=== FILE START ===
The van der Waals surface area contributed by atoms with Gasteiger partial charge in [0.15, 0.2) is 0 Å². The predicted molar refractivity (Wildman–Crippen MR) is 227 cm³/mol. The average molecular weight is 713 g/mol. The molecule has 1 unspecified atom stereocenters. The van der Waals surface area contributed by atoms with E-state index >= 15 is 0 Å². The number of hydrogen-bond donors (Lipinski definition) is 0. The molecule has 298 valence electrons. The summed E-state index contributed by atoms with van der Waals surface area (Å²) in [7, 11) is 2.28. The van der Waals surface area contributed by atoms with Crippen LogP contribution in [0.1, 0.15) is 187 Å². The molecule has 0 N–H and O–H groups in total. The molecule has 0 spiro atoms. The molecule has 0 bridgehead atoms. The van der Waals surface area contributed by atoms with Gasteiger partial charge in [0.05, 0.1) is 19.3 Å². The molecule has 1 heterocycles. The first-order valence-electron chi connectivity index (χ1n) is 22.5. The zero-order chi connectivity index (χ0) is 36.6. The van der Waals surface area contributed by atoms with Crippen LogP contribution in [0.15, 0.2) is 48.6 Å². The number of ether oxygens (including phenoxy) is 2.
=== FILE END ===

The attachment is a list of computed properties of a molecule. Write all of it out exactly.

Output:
The van der Waals surface area contributed by atoms with Gasteiger partial charge in [0.15, 0.2) is 0 Å². The predicted molar refractivity (Wildman–Crippen MR) is 227 cm³/mol. The average molecular weight is 713 g/mol. The molecule has 1 unspecified atom stereocenters. The van der Waals surface area contributed by atoms with E-state index >= 15 is 0 Å². The number of hydrogen-bond donors (Lipinski definition) is 0. The molecule has 298 valence electrons. The summed E-state index contributed by atoms with van der Waals surface area (Å²) in [7, 11) is 2.28. The van der Waals surface area contributed by atoms with Crippen LogP contribution in [0.1, 0.15) is 187 Å². The molecule has 0 N–H and O–H groups in total. The molecule has 0 spiro atoms. The molecule has 0 bridgehead atoms. The van der Waals surface area contributed by atoms with Gasteiger partial charge in [0.05, 0.1) is 19.3 Å². The molecule has 1 heterocycles. The first-order valence-electron chi connectivity index (χ1n) is 22.5. The zero-order chi connectivity index (χ0) is 36.6. The van der Waals surface area contributed by atoms with Crippen LogP contribution in [0.15, 0.2) is 48.6 Å². The number of ether oxygens (including phenoxy) is 2.